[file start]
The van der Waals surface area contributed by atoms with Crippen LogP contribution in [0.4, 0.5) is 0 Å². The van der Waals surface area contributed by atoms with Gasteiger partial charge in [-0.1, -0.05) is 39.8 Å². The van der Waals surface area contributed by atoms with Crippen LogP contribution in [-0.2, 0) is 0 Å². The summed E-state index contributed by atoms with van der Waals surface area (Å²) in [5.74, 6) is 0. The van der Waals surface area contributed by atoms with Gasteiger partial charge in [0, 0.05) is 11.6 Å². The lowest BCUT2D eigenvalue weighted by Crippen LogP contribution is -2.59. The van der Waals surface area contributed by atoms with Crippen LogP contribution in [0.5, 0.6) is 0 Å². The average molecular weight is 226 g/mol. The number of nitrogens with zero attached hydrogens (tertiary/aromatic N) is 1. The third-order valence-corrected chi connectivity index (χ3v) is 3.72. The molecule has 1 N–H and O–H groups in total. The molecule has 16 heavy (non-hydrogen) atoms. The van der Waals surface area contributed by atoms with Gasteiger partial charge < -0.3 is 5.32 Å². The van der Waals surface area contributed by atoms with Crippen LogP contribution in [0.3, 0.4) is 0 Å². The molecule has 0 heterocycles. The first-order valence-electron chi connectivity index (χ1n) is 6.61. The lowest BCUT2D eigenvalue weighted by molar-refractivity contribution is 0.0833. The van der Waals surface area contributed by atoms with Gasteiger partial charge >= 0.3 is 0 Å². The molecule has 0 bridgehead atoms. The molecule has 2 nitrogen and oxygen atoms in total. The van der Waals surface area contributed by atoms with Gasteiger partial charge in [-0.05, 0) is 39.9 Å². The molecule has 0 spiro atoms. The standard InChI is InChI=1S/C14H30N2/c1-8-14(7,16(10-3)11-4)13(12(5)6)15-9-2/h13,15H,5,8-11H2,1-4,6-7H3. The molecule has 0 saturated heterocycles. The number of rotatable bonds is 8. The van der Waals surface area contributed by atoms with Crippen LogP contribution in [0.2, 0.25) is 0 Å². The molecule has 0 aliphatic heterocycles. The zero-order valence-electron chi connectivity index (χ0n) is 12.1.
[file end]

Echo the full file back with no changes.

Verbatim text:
The van der Waals surface area contributed by atoms with Crippen LogP contribution in [0.4, 0.5) is 0 Å². The van der Waals surface area contributed by atoms with Gasteiger partial charge in [-0.1, -0.05) is 39.8 Å². The van der Waals surface area contributed by atoms with Crippen LogP contribution in [-0.2, 0) is 0 Å². The summed E-state index contributed by atoms with van der Waals surface area (Å²) in [5.74, 6) is 0. The van der Waals surface area contributed by atoms with Gasteiger partial charge in [0, 0.05) is 11.6 Å². The lowest BCUT2D eigenvalue weighted by Crippen LogP contribution is -2.59. The van der Waals surface area contributed by atoms with Crippen LogP contribution in [0.5, 0.6) is 0 Å². The average molecular weight is 226 g/mol. The number of nitrogens with zero attached hydrogens (tertiary/aromatic N) is 1. The third-order valence-corrected chi connectivity index (χ3v) is 3.72. The molecule has 1 N–H and O–H groups in total. The molecule has 16 heavy (non-hydrogen) atoms. The van der Waals surface area contributed by atoms with Gasteiger partial charge < -0.3 is 5.32 Å². The van der Waals surface area contributed by atoms with Crippen LogP contribution in [0.3, 0.4) is 0 Å². The molecule has 0 heterocycles. The first-order valence-electron chi connectivity index (χ1n) is 6.61. The lowest BCUT2D eigenvalue weighted by molar-refractivity contribution is 0.0833. The van der Waals surface area contributed by atoms with Gasteiger partial charge >= 0.3 is 0 Å². The molecule has 0 bridgehead atoms. The molecule has 2 nitrogen and oxygen atoms in total. The van der Waals surface area contributed by atoms with Gasteiger partial charge in [-0.05, 0) is 39.9 Å². The molecule has 0 spiro atoms. The standard InChI is InChI=1S/C14H30N2/c1-8-14(7,16(10-3)11-4)13(12(5)6)15-9-2/h13,15H,5,8-11H2,1-4,6-7H3. The molecule has 0 saturated heterocycles. The number of rotatable bonds is 8. The van der Waals surface area contributed by atoms with Crippen LogP contribution in [0.2, 0.25) is 0 Å². The molecule has 0 aliphatic heterocycles. The zero-order valence-electron chi connectivity index (χ0n) is 12.1.